Though renowned for its mineral resources, Sierra Leone also has significant unfarmed agricultural land and a large population of rural small-scale farmers. With a $400 million plan to turn small farmers into small businesses, the government hopes to improve the lives of 80,000 farming families and also improve food security.
It is harvest season, always a busy time for rice farmers here in the northern district of Koinadugu. But this year, there is more activity than usual.
Fifty women meet regularly in a rice field 24 kilometers outside of Kabala town. For three days in every week, the women spend their time harvesting, threshing and transporting rice. They eat, sleep and breathe rice.
Hawa Marah heads the small farmers' group. She has been farming all her life. But it is only recently that she has started farming rice to produce a surplus for sale.
Marah says, when she first started farming, she was just working to eat. They produced about five bags of rice, but before the year was over, the rice was finished. So they had to buy rice. But when she came together into a group, she says, they were able to produce a lot more. Now, she says, "we eat until we are full, and we sell the rice. So we get money and we get rice."
Sierra Leone's government recently launched a $400 million plan to move small-scale farmers like Marah from subsistence to commercial farming.
Up to two-thirds of Sierra Leone's 5.6 million people are farmers, and the large majority cultivate small plots of land, producing barely enough to feed their families.
Only 20 percent of a potential 5.3 million hectares of arable land is cultivated. Farming in Sierra Leone is largely a manual affair. Farmers use scythes to cut the tall rice stalks, and sticks to thresh the rice.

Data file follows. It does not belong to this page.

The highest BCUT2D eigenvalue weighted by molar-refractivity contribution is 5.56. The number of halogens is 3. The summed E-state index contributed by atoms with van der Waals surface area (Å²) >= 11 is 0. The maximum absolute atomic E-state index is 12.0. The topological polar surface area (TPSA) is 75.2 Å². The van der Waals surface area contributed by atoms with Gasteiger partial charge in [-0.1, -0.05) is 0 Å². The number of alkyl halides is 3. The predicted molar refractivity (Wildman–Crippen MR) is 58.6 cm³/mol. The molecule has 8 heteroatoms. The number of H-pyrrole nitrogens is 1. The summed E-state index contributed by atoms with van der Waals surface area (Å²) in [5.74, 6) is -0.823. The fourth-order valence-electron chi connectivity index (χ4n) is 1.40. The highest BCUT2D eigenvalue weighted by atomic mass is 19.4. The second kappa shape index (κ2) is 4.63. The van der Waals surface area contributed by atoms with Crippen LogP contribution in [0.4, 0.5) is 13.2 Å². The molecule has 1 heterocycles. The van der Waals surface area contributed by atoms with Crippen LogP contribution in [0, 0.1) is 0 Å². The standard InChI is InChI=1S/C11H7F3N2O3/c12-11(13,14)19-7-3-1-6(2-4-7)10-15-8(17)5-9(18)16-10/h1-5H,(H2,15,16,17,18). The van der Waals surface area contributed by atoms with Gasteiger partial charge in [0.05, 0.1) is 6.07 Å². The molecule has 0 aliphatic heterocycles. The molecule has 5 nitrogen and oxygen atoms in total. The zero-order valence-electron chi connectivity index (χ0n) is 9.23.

Under the government's plan, individual farmers are encouraged to form groups that can then benefit from business centers where they can process their produce and sell it. The government provides subsidized seeds, and supplies machinery, such as tractors and processing machines on a lease-to-buy plan.
Marah's group is one of 30 under the Koinadugu Women Vegetable Farmers' Cooperative, an umbrella group that boasts 750 members, and continues to grow. Last year, the cooperative sold 30 metric tons to the United Nations' World Food Program. This season, they hope to produce over 50.
With the help of the USAID-funded project, Promoting Agriculture, Governance and the Environment, known by its acronym PAGE, the women's farming cooperative has learned new farming techniques that boost productivity.
And a $10,000 grant from the USAID project has enabled the women to purchase a milling machine and processing equipment, which means more rice of a higher quality.
But challenges remain.
Mouris Kallon is PAGE Coordinator in Kabala. He says farmers can produce more, but the cost of labor and transportation is still prohibitive.
"It is only now that farmers are starting to go into mechanization. Most of their work is done manually," said Kallon. "So, to expand on production requires a lot of manpower. So, as the cost of labor in Sierra Leone right now is very, very high, labor cost is one major challenge that the farmer groups are facing out there in the field. Another challenge actually is that of transportation. The road networks are really very bad. Sometimes, in the rains, the vehicles cannot ply the routes to the farm sites."
The women farmers' walk two kilometers to their farm, over rickety log bridges and through swamps. The only way to get their rice to market is to carry it on their heads.
Rice is Sierra Leone's much-loved staple food. But the country currently relies on imports from South-East Asia for a third of the rice it consumes, making poor families vulnerable to food price shocks.
When food prices shot up in October 2008, the poorest families in Sierra Leone were unable to afford rice, and thousands were pushed further into poverty.
The Koinadugu women farmers are determined to change this. "Educate the Children and Feed the Nation" is their motto.
Hawa Marah smiles, showing the glint of a gold tooth. For her, the farming business has changed her life, bringing in a steady income and respect from her peers. She says many women come to her now wanting to join the group, and even her teenage daughter wants to go into the family business.